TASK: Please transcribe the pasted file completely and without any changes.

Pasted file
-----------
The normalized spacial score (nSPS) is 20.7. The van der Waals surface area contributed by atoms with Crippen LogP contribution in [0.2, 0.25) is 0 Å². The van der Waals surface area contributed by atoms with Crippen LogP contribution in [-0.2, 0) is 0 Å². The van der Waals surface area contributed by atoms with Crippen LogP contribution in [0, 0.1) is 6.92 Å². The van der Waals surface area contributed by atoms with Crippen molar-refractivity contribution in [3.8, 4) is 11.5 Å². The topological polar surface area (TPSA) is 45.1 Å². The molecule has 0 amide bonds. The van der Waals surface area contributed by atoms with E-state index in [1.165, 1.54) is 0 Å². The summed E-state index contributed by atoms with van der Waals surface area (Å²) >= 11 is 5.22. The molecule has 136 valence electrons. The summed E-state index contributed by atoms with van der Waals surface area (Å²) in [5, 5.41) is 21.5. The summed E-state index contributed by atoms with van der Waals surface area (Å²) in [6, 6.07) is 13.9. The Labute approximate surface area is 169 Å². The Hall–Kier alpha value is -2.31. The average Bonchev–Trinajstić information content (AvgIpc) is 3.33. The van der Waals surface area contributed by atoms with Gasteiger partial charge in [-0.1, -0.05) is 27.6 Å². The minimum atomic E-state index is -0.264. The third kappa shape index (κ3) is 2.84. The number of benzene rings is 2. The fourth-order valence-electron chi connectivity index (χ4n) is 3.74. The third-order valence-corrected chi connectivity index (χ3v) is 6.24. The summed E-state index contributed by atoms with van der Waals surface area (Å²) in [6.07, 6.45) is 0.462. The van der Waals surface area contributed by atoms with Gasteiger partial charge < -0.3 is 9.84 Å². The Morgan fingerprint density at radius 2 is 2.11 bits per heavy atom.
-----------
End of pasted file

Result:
The normalized spacial score (nSPS) is 20.7. The van der Waals surface area contributed by atoms with Crippen LogP contribution in [0.2, 0.25) is 0 Å². The van der Waals surface area contributed by atoms with Crippen LogP contribution in [-0.2, 0) is 0 Å². The van der Waals surface area contributed by atoms with Crippen LogP contribution in [0, 0.1) is 6.92 Å². The van der Waals surface area contributed by atoms with Crippen molar-refractivity contribution in [3.8, 4) is 11.5 Å². The topological polar surface area (TPSA) is 45.1 Å². The molecule has 0 amide bonds. The van der Waals surface area contributed by atoms with E-state index in [1.165, 1.54) is 0 Å². The summed E-state index contributed by atoms with van der Waals surface area (Å²) >= 11 is 5.22. The molecule has 136 valence electrons. The summed E-state index contributed by atoms with van der Waals surface area (Å²) in [5, 5.41) is 21.5. The summed E-state index contributed by atoms with van der Waals surface area (Å²) in [6, 6.07) is 13.9. The Labute approximate surface area is 169 Å². The Hall–Kier alpha value is -2.31. The average Bonchev–Trinajstić information content (AvgIpc) is 3.33. The van der Waals surface area contributed by atoms with Gasteiger partial charge in [-0.1, -0.05) is 27.6 Å². The minimum atomic E-state index is -0.264. The third kappa shape index (κ3) is 2.84. The number of benzene rings is 2. The fourth-order valence-electron chi connectivity index (χ4n) is 3.74. The third-order valence-corrected chi connectivity index (χ3v) is 6.24. The summed E-state index contributed by atoms with van der Waals surface area (Å²) in [6.07, 6.45) is 0.462. The van der Waals surface area contributed by atoms with Gasteiger partial charge < -0.3 is 9.84 Å². The Morgan fingerprint density at radius 2 is 2.11 bits per heavy atom.